Nearly all the work I do is covered under NDA (non-disclosure agreement). Occasionally a project will be public, such as the white paper I wrote for Hitachi Data Systems comparing replication and erasure coding. But usually a project is confidential, though I hope to be able to say more about some projects after they come to market.

I wrote an FAQ post of sorts a few years ago. Here are the questions from that post that people still ask fairly often.

- Can you recommend an introductory statistics book?
- Why do you prefer Python to R?
- How do you run your Twitter accounts?
- Why don’t use you XeTeX?
- Can I use your code?
- How can you test a random number generator?
- How do you type math characters in HTML?

You can use this page to send me a question and see my various contact information. The page also has a link to a vCard you could import into your contact manager.

]]>The University of Texas band’s half time show that year was a beautiful tribute to the fallen A&M students.

]]>I’d say it’s not a book about networks per se but a collection of topics associated with networks: cell phone protocols, search engines, auctions, recommendation engines, etc. It would be a good introduction for non-technical people who are curious about how these things work. More technically inclined folks probably already know much of what’s here.

]]>Productivity tip: Work hard.

— John D. Cook (@JohnDCook) October 8, 2015

I don’t know how people take it, but here’s what I meant by it. Sometimes you can find a smarter way to work, and if you can, I assume you’re doing that. Don’t drive nails with your shoe if you can find a hammer. But ultimately the way to get things done is hard work. You might see some marginal increase in productivity from using some app or another, but there’s nothing that’s going to magically make you 10x more productive without extra effort.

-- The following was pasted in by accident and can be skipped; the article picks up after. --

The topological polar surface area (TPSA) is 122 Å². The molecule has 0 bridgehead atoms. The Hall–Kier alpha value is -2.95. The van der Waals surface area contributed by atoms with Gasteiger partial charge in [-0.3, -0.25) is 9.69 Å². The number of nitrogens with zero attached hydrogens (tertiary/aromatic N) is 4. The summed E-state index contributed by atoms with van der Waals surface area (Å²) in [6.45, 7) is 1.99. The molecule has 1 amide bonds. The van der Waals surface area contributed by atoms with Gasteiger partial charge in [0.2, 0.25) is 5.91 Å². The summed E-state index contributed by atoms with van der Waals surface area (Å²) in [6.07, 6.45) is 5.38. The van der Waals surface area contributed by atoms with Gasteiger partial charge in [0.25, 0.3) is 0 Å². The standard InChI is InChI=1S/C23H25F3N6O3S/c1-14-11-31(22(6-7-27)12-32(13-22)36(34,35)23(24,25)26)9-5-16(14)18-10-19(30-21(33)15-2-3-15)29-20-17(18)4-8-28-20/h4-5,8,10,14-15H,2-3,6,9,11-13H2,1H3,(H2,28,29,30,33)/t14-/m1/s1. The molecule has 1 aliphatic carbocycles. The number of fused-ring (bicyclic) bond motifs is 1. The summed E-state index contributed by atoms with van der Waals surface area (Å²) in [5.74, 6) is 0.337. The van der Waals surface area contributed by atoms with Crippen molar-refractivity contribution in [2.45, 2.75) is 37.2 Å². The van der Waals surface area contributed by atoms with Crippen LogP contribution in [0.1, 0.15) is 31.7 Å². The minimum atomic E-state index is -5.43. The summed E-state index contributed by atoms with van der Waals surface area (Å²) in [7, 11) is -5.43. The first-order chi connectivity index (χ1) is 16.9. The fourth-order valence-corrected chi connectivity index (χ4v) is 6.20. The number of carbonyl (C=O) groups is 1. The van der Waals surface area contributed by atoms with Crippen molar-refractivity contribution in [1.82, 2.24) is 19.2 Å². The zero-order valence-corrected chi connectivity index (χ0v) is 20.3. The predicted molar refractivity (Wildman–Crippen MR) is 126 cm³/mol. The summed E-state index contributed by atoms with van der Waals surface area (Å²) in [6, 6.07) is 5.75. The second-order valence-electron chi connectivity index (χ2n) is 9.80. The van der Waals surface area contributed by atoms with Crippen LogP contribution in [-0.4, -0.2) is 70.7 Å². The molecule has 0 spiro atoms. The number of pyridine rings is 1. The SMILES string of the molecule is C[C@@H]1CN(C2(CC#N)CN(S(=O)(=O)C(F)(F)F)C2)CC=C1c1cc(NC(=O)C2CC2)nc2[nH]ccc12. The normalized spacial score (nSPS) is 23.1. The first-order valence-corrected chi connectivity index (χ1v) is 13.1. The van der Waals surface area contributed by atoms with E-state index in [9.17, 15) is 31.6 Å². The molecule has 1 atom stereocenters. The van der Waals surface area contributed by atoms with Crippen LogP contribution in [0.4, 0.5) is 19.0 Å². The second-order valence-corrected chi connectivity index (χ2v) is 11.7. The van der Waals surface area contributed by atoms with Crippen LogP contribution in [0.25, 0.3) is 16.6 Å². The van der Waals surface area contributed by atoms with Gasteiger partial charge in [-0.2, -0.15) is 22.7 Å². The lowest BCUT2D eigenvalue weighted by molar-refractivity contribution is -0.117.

Many people have replied on Twitter “I think you mean ‘work smart.'” At some point “work smarter” wasn’t a cliché, but now it is. The problem of our time isn’t people brute-forcing their way with hard, thoughtless work. We’re more likely to wish for a silver bullet. We’re gnostics.

Smart work is a kind of hard work. It may take less physical work but more mental work. Or less mental work and more emotional work. It’s hard work to try to find a new perspective and take risks.

One last thought: hard work is not necessarily long work. Sometimes it is, but often not. Hard creative work requires bursts of mental or emotional effort that cannot be sustained for long.

]]>

We are very good at building complex software systems that work 95% of the time. But we do not know how to build complex software systems that are ultra-reliably safe (i.e. P_f < 10^-7/hour).

Emphasis added.

Developing medium-reliability and high-reliability software are almost entirely different professions. Using typical software development procedures on systems that must be ultra-reliable would invite disaster. But using extremely cautious development methods on systems that can afford to fail relatively often would be an economic disaster.

**Related post**: Formal validation methods let you explore the corners

]]>

Rivalries seem sillier to outsiders the more similar the two options are. And yet this makes sense. I’ve forgotten the psychological term for this, but it has a name: Similar things compete for space in your brain more than things that are dissimilar. For example, studying French can make it harder to spell English words. (Does *literature* have two t’s in French and one in English or is it the other way around?) But studying Chinese doesn’t impair English orthography.

It’s been said that academic politics are so vicious because the stakes are so small [1]. Similarly, there are fierce technological loyalties because the differences with competing technologies are so small, small enough to cause confusion. My favorite example: I can’t keep straight which languages use `else if`

, `elif`

, `elseif`

, … in branching.

If you have to learn two similar technologies, it may be easier to devote yourself exclusively to one, then to the other, then use both and learn to keep them straight.